Article Text

Expression of transforming growth factor β superfamily and their receptors in the corneal stromal wound healing process after excimer laser keratectomy
  1. YUICHI KAJI
  1. Department of Ophthalmology, University of Tokyo School of Medicine, Tokyo, Japan
  2. Second Department of Ophthalmology, University of Toho School of Medicine, Tokyo, Japan
  3. Department of Ophthalmology, University of Tokyo School of Medicine, Tokyo, Japan
  4. Department of Ophthalmology, Unversity of California School of Medicine, San Fransisco, USA
  5. Santen Pharmaceutical Co, Ltd, Nara Reserch and Developmental Center, Nara, Japan
  6. Department of Biochemistry, the Cancer Institute, Tokyo, Japan
  7. Department of Ophthalmology, University of Tokyo School of Medicine, Tokyo, Japan
  1. TOMONAO MITA
  1. Department of Ophthalmology, University of Tokyo School of Medicine, Tokyo, Japan
  2. Second Department of Ophthalmology, University of Toho School of Medicine, Tokyo, Japan
  3. Department of Ophthalmology, University of Tokyo School of Medicine, Tokyo, Japan
  4. Department of Ophthalmology, Unversity of California School of Medicine, San Fransisco, USA
  5. Santen Pharmaceutical Co, Ltd, Nara Reserch and Developmental Center, Nara, Japan
  6. Department of Biochemistry, the Cancer Institute, Tokyo, Japan
  7. Department of Ophthalmology, University of Tokyo School of Medicine, Tokyo, Japan
  1. HIROTO OBATA,
  2. TADAHIKO TSURU
  1. Department of Ophthalmology, University of Tokyo School of Medicine, Tokyo, Japan
  2. Second Department of Ophthalmology, University of Toho School of Medicine, Tokyo, Japan
  3. Department of Ophthalmology, University of Tokyo School of Medicine, Tokyo, Japan
  4. Department of Ophthalmology, Unversity of California School of Medicine, San Fransisco, USA
  5. Santen Pharmaceutical Co, Ltd, Nara Reserch and Developmental Center, Nara, Japan
  6. Department of Biochemistry, the Cancer Institute, Tokyo, Japan
  7. Department of Ophthalmology, University of Tokyo School of Medicine, Tokyo, Japan
  1. KOUICHI SOYA
  1. Department of Ophthalmology, University of Tokyo School of Medicine, Tokyo, Japan
  2. Second Department of Ophthalmology, University of Toho School of Medicine, Tokyo, Japan
  3. Department of Ophthalmology, University of Tokyo School of Medicine, Tokyo, Japan
  4. Department of Ophthalmology, Unversity of California School of Medicine, San Fransisco, USA
  5. Santen Pharmaceutical Co, Ltd, Nara Reserch and Developmental Center, Nara, Japan
  6. Department of Biochemistry, the Cancer Institute, Tokyo, Japan
  7. Department of Ophthalmology, University of Tokyo School of Medicine, Tokyo, Japan
  1. EIICHI SHIRASAWA,
  2. HIROYUKI SAKAI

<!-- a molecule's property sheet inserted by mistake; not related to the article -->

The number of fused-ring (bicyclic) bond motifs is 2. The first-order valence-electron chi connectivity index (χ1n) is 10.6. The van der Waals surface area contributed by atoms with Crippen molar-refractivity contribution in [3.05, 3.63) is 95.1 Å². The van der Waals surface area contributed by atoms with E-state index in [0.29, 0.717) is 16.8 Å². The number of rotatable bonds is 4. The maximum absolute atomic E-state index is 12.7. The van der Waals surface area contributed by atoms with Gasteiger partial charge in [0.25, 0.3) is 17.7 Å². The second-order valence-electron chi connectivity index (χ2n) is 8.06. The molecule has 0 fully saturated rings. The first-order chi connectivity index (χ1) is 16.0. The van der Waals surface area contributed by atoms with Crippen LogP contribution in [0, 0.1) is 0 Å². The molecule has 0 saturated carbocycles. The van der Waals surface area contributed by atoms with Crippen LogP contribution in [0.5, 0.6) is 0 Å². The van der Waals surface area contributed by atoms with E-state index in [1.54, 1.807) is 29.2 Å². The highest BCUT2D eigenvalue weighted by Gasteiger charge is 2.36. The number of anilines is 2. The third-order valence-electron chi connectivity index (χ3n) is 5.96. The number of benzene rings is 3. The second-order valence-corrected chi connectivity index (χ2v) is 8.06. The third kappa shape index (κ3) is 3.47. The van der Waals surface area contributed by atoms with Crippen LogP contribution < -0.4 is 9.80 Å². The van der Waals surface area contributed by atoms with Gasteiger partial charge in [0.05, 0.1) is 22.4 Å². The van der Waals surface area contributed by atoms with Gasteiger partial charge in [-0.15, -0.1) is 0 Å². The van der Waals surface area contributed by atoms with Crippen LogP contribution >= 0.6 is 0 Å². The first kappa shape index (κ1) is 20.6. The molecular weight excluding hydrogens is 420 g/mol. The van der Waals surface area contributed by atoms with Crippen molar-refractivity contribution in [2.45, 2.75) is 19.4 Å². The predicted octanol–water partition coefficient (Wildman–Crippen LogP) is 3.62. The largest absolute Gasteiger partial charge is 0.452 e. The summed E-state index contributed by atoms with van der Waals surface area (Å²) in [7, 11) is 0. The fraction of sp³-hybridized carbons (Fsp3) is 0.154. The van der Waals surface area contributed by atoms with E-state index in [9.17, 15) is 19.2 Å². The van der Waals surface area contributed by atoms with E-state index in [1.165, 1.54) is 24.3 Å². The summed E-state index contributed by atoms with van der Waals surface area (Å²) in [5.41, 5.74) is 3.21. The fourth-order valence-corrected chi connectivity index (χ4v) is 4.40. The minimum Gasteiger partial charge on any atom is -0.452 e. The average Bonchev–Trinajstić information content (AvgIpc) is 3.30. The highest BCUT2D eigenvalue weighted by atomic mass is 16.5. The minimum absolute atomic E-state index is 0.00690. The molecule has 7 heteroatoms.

1. Department of Ophthalmology, University of Tokyo School of Medicine, Tokyo, Japan
  2. Second Department of Ophthalmology, University of Toho School of Medicine, Tokyo, Japan
  3. Department of Ophthalmology, University of Tokyo School of Medicine, Tokyo, Japan
  4. Department of Ophthalmology, Unversity of California School of Medicine, San Fransisco, USA
  5. Santen Pharmaceutical Co, Ltd, Nara Reserch and Developmental Center, Nara, Japan
  6. Department of Biochemistry, the Cancer Institute, Tokyo, Japan
  7. Department of Ophthalmology, University of Tokyo School of Medicine, Tokyo, Japan
  1. AKI HANYU,
  2. MITSUYASU KATO
  1. Department of Ophthalmology, University of Tokyo School of Medicine, Tokyo, Japan
  2. Second Department of Ophthalmology, University of Toho School of Medicine, Tokyo, Japan
  3. Department of Ophthalmology, University of Tokyo School of Medicine, Tokyo, Japan
  4. Department of Ophthalmology, Unversity of California School of Medicine, San Fransisco, USA
  5. Santen Pharmaceutical Co, Ltd, Nara Reserch and Developmental Center, Nara, Japan
  6. Department of Biochemistry, the Cancer Institute, Tokyo, Japan
  7. Department of Ophthalmology, University of Tokyo School of Medicine, Tokyo, Japan
  1. HIDETOSHI YAMASHITA
  1. Department of Ophthalmology, University of Tokyo School of Medicine, Tokyo, Japan
  2. Second Department of Ophthalmology, University of Toho School of Medicine, Tokyo, Japan
  3. Department of Ophthalmology, University of Tokyo School of Medicine, Tokyo, Japan
  4. Department of Ophthalmology, Unversity of California School of Medicine, San Fransisco, USA
  5. Santen Pharmaceutical Co, Ltd, Nara Reserch and Developmental Center, Nara, Japan
  6. Department of Biochemistry, the Cancer Institute, Tokyo, Japan